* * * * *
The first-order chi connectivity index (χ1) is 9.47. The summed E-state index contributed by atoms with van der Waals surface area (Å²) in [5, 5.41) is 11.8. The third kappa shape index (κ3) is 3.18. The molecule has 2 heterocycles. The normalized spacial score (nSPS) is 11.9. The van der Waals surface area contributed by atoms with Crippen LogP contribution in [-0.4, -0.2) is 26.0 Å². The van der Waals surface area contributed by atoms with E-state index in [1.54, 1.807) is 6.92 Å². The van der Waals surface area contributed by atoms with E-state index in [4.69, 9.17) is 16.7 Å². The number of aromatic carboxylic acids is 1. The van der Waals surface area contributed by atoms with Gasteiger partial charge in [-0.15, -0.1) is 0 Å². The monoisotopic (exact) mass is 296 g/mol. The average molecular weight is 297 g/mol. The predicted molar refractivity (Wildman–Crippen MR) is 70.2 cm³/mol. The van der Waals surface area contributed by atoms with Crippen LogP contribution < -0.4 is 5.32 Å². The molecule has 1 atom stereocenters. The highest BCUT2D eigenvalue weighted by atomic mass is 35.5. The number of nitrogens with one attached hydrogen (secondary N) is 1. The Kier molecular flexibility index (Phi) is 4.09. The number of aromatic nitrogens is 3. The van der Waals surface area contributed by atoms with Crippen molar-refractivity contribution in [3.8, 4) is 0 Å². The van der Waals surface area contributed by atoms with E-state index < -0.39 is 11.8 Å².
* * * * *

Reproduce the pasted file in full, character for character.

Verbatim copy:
The first-order chi connectivity index (χ1) is 9.47. The summed E-state index contributed by atoms with van der Waals surface area (Å²) in [5, 5.41) is 11.8. The third kappa shape index (κ3) is 3.18. The molecule has 2 heterocycles. The normalized spacial score (nSPS) is 11.9. The van der Waals surface area contributed by atoms with Crippen LogP contribution in [-0.4, -0.2) is 26.0 Å². The van der Waals surface area contributed by atoms with E-state index in [1.54, 1.807) is 6.92 Å². The van der Waals surface area contributed by atoms with E-state index in [4.69, 9.17) is 16.7 Å². The number of aromatic carboxylic acids is 1. The van der Waals surface area contributed by atoms with Gasteiger partial charge in [-0.15, -0.1) is 0 Å². The monoisotopic (exact) mass is 296 g/mol. The average molecular weight is 297 g/mol. The predicted molar refractivity (Wildman–Crippen MR) is 70.2 cm³/mol. The van der Waals surface area contributed by atoms with Crippen LogP contribution < -0.4 is 5.32 Å². The molecule has 1 atom stereocenters. The highest BCUT2D eigenvalue weighted by atomic mass is 35.5. The number of nitrogens with one attached hydrogen (secondary N) is 1. The Kier molecular flexibility index (Phi) is 4.09. The number of aromatic nitrogens is 3. The van der Waals surface area contributed by atoms with Crippen molar-refractivity contribution in [3.8, 4) is 0 Å². The van der Waals surface area contributed by atoms with E-state index < -0.39 is 11.8 Å².